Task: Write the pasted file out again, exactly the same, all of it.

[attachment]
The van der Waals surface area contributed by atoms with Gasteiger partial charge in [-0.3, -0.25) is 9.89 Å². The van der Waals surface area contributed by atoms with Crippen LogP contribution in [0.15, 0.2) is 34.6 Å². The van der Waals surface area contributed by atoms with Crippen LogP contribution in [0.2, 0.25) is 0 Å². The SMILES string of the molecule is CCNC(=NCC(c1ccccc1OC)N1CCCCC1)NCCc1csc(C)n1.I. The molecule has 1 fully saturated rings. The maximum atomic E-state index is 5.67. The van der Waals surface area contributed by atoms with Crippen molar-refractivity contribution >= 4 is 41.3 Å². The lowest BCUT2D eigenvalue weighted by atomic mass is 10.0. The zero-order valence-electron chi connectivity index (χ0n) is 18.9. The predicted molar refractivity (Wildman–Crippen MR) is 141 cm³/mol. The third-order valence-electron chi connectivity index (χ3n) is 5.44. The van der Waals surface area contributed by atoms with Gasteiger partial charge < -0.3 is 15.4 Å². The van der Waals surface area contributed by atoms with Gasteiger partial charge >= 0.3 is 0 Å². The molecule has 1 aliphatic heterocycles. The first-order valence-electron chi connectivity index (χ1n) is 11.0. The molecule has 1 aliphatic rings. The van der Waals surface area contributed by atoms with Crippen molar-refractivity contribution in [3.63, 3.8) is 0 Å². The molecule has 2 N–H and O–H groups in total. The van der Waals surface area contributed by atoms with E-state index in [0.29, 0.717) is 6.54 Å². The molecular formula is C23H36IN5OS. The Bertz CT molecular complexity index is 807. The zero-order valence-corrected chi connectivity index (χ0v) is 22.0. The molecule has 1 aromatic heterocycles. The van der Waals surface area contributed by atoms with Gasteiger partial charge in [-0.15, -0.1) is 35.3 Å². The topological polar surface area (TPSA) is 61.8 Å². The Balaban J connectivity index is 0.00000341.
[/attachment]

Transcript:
The van der Waals surface area contributed by atoms with Gasteiger partial charge in [-0.3, -0.25) is 9.89 Å². The van der Waals surface area contributed by atoms with Crippen LogP contribution in [0.15, 0.2) is 34.6 Å². The van der Waals surface area contributed by atoms with Crippen LogP contribution in [0.2, 0.25) is 0 Å². The SMILES string of the molecule is CCNC(=NCC(c1ccccc1OC)N1CCCCC1)NCCc1csc(C)n1.I. The molecule has 1 fully saturated rings. The maximum atomic E-state index is 5.67. The van der Waals surface area contributed by atoms with Crippen molar-refractivity contribution >= 4 is 41.3 Å². The lowest BCUT2D eigenvalue weighted by atomic mass is 10.0. The zero-order valence-electron chi connectivity index (χ0n) is 18.9. The predicted molar refractivity (Wildman–Crippen MR) is 141 cm³/mol. The third-order valence-electron chi connectivity index (χ3n) is 5.44. The van der Waals surface area contributed by atoms with Gasteiger partial charge < -0.3 is 15.4 Å². The van der Waals surface area contributed by atoms with Gasteiger partial charge >= 0.3 is 0 Å². The molecule has 1 aliphatic heterocycles. The first-order valence-electron chi connectivity index (χ1n) is 11.0. The molecule has 1 aliphatic rings. The van der Waals surface area contributed by atoms with Crippen molar-refractivity contribution in [3.63, 3.8) is 0 Å². The molecule has 2 N–H and O–H groups in total. The van der Waals surface area contributed by atoms with E-state index in [0.29, 0.717) is 6.54 Å². The molecular formula is C23H36IN5OS. The Bertz CT molecular complexity index is 807. The zero-order valence-corrected chi connectivity index (χ0v) is 22.0. The molecule has 1 aromatic heterocycles. The van der Waals surface area contributed by atoms with Gasteiger partial charge in [-0.15, -0.1) is 35.3 Å². The topological polar surface area (TPSA) is 61.8 Å². The Balaban J connectivity index is 0.00000341.